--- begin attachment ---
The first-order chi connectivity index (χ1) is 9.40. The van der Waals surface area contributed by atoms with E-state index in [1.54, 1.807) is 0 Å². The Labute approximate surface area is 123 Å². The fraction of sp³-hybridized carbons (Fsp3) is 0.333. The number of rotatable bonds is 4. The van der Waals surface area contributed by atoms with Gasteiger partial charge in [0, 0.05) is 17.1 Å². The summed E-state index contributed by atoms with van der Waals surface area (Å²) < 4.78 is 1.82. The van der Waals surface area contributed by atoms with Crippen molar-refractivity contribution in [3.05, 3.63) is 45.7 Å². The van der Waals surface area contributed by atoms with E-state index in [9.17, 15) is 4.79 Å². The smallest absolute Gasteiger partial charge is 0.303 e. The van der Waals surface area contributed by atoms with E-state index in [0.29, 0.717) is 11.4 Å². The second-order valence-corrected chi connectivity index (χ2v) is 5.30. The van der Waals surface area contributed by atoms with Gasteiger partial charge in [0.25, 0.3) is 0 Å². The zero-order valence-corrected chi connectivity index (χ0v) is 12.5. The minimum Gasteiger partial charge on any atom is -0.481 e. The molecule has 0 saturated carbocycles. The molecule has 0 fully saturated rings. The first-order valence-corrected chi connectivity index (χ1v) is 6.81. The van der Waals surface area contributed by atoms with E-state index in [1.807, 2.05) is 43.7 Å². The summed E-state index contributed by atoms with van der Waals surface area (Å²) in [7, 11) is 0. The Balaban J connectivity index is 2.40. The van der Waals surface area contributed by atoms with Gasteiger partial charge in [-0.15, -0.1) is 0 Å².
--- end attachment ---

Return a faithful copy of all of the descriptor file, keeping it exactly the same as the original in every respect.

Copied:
The first-order chi connectivity index (χ1) is 9.40. The van der Waals surface area contributed by atoms with E-state index in [1.54, 1.807) is 0 Å². The Labute approximate surface area is 123 Å². The fraction of sp³-hybridized carbons (Fsp3) is 0.333. The number of rotatable bonds is 4. The van der Waals surface area contributed by atoms with Gasteiger partial charge in [0, 0.05) is 17.1 Å². The summed E-state index contributed by atoms with van der Waals surface area (Å²) < 4.78 is 1.82. The van der Waals surface area contributed by atoms with Crippen molar-refractivity contribution in [3.05, 3.63) is 45.7 Å². The van der Waals surface area contributed by atoms with E-state index in [9.17, 15) is 4.79 Å². The smallest absolute Gasteiger partial charge is 0.303 e. The van der Waals surface area contributed by atoms with E-state index in [0.29, 0.717) is 11.4 Å². The second-order valence-corrected chi connectivity index (χ2v) is 5.30. The van der Waals surface area contributed by atoms with Gasteiger partial charge in [0.25, 0.3) is 0 Å². The zero-order valence-corrected chi connectivity index (χ0v) is 12.5. The minimum Gasteiger partial charge on any atom is -0.481 e. The molecule has 0 saturated carbocycles. The molecule has 0 fully saturated rings. The first-order valence-corrected chi connectivity index (χ1v) is 6.81. The van der Waals surface area contributed by atoms with E-state index in [1.807, 2.05) is 43.7 Å². The summed E-state index contributed by atoms with van der Waals surface area (Å²) in [7, 11) is 0. The Balaban J connectivity index is 2.40. The van der Waals surface area contributed by atoms with Gasteiger partial charge in [-0.15, -0.1) is 0 Å².